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New champion joins forces with African Leaders for Nutrition


The African Leaders for Nutrition (ALN) initiative aims to mobilize political action and leadership for nutrition in Africa by building a high-level forum that strengthens government policies and financial commitment to end malnutrition. It is part of eight flagship programs launched under the African Development Bank High 5 priorities that include “Feed Africa” and “Improve the quality of life for the people of African”.

As part of this effort, the African Development Bank welcomes Howarth Bouis to the ALN to address the pervasive challenge of micronutrient malnutrition. Well known for his efforts to produce micronutrient-rich staples that reduce “hidden hunger,” he brings a wealth of expertise in global research and policies on biofortification.

“Innovative solutions like biofortification can improve the vitamin and mineral intakes of the poor significantly, cost-effectively, and with minimum behavior change,” Bouis says. “I’m thrilled to join forces with so many committed leaders in prioritizing and investing in solutions to address malnutrition.”

Bouis joined the International Food Policy Research Institute in Washington, DC in 1982 as a young economist seeking to understand how economic factors affect food demand and nutrition outcomes. He realized that poor, vulnerable families consume staple crops including rice, maize and wheat, but could not afford to diversify their diets with nutrient-rich fruits, vegetables, and animal products. His question was what would happen if plants could provide the necessary nutrients of a diversified diet.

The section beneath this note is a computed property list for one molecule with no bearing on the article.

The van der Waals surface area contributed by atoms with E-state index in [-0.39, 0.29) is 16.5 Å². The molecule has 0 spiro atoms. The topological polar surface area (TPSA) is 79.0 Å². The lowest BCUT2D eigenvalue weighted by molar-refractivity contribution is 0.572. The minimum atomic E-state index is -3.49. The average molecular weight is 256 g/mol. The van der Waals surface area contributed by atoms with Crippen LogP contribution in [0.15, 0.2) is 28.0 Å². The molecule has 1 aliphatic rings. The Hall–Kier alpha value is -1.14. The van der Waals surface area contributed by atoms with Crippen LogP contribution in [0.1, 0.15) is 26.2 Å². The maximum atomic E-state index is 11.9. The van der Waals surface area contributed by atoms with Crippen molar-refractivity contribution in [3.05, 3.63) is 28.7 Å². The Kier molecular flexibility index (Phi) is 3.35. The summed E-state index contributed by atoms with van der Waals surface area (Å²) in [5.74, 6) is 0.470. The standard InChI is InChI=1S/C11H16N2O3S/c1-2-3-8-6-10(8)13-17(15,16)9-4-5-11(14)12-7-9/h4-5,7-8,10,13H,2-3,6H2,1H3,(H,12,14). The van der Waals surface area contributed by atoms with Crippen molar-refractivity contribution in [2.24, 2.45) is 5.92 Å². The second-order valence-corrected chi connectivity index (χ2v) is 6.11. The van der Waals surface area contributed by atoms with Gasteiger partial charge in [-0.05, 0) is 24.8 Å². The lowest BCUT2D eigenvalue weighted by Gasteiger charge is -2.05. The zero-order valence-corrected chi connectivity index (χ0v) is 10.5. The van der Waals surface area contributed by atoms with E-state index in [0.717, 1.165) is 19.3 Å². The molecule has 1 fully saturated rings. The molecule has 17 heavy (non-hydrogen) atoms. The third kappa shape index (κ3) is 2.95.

Promoting nutritious staple crops initially ran up against skepticism from scientists and donors. In 2003, however, Bouis received significant financial support from the Bill & Melinda Gates Foundation, followed by USAID and other donors, after the data from randomized control trials demonstrated that modified foods can reduce iron deficiency and dramatically reduce diarrhea and night blindness in young children.

The process of loading crops with more vitamins and minerals through plant breeding or agronomic practices became known as biofortification. When consumed regularly, biofortified crops significantly improve nutritional status. The global effort to develop and disseminate these crops is now coordinated by HarvestPlus, founded by Howarth Bouis and coordinated by the International Center for Tropical Agriculture and the International Food Policy Research Institute. In 2016, he was the co-recipient with three Africa-based sweet potato researchers working for the International Potato Center of the World Food Prize.

Today 290 micronutrient-enriched varieties of staple crops like maize, beans, sweet potato and cassava have been released or are being tested in 60 countries and the nutrition of more than 30 million people in smallholder farming families has been improved.

“Our vision is that someday most of the staple foods grown and consumed in developing countries will be biofortified,” he says. “My hope is that 20 years from now, children in Africa will think that maize has always been orange, not having experienced a time when maize lacked health-giving vitamin A.”

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